In my last article, I wrote that the Phillies needed a player to step up and bring a jolt to the slumping club.
Up until Saturday afternoon, there have only been 19 perfect games thrown in the modern era of baseball. Last night against the Florida Marlins, the Phillies’ Roy Halladay made it 20.
The Phillies’ huge off-season acquisition proved once again why he was the #1 target to join this organization. Doc, disproving all the recent debate about his taxing workload, threw 115 pitches (72 for strikes) and retired all 27 batters he faced, including 11 strikeouts. In addition to the pitching master class Halladay taught last night, the Phillies’ defense helped out by making great plays that would have easily resulted in hits. Third baseman Juan Castro ended the game snagging a hot-shot grounder, spinning 360 and throwing out Ronny Paulino for the final out. And at the moment, another rarity in baseball was witnessed: a smile from Roy Halladay.
However, this game was not a cakewalk. The Marlins threw out their ace in Josh Johnson and pitched seven strong innings, giving up no earned runs. The only run of the night came off the bat of Chase Utley, and subsequently off the glove centerfielder Cameron Maybin, resulting in a three-base error, scoring Wilson Valdez. It was 1968 all over again. Two hours and 13 minutes of pitching dominance.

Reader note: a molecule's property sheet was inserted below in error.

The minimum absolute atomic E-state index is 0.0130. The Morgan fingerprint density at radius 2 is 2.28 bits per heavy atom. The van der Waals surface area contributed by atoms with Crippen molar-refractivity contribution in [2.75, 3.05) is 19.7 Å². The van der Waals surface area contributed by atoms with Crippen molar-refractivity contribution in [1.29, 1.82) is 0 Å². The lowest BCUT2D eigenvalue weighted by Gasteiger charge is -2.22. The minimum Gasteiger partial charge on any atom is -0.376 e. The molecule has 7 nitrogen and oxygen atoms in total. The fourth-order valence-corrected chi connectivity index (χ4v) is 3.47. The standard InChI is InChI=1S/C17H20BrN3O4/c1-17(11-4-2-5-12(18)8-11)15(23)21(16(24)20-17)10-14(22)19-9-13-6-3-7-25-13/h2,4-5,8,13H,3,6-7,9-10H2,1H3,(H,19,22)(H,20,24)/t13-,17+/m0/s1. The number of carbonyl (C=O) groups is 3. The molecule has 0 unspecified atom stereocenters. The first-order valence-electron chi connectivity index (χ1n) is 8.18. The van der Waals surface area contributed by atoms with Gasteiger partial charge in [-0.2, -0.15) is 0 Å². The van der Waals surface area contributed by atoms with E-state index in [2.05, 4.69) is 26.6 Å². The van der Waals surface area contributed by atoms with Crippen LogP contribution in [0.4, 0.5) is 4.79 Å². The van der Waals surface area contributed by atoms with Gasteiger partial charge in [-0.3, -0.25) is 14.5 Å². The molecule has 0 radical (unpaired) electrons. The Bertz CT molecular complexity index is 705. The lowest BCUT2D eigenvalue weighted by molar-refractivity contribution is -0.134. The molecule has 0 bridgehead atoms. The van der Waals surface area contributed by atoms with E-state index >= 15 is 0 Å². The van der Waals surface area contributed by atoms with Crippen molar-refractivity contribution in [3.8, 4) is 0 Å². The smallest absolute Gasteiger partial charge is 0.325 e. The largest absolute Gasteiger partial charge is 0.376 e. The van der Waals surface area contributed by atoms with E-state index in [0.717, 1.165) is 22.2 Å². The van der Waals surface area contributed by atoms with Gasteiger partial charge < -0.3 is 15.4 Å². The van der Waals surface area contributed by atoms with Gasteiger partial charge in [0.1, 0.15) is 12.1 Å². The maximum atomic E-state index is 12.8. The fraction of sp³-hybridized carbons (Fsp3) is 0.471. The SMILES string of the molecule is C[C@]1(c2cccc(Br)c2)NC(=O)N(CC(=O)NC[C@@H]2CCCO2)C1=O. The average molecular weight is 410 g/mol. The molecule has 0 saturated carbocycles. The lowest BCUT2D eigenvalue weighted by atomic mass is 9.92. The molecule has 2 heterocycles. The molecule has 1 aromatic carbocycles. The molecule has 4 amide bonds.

In all the celebration and praise bestowed upon Halladay, no one should ignore the job that catcher Carlos Ruiz did behind the plate. He is no longer one of the greatest secrets in the Majors. Everyone knows his game-calling skills. Last night typified why he is one the most valuable players on this squad.
Everytime when he takes the mound, Roy Halladay always demonstrates why he is one of the best pitchers in the game. Last night he was THE best.
About the Author
Written by Bryan Sargent
Bryan Sargent is a lifelong Phillies fan, currently residing in the least hospitable city for such a person as himself, New York City. This coming January he will be attending Phillies Phantasy Camp in Clearwater, FL. He is currently documenting the entire process on his blog (http://www.bryansargent.com). You can contact him at firstname.lastname@example.org or follow on Twitter @BTSargent.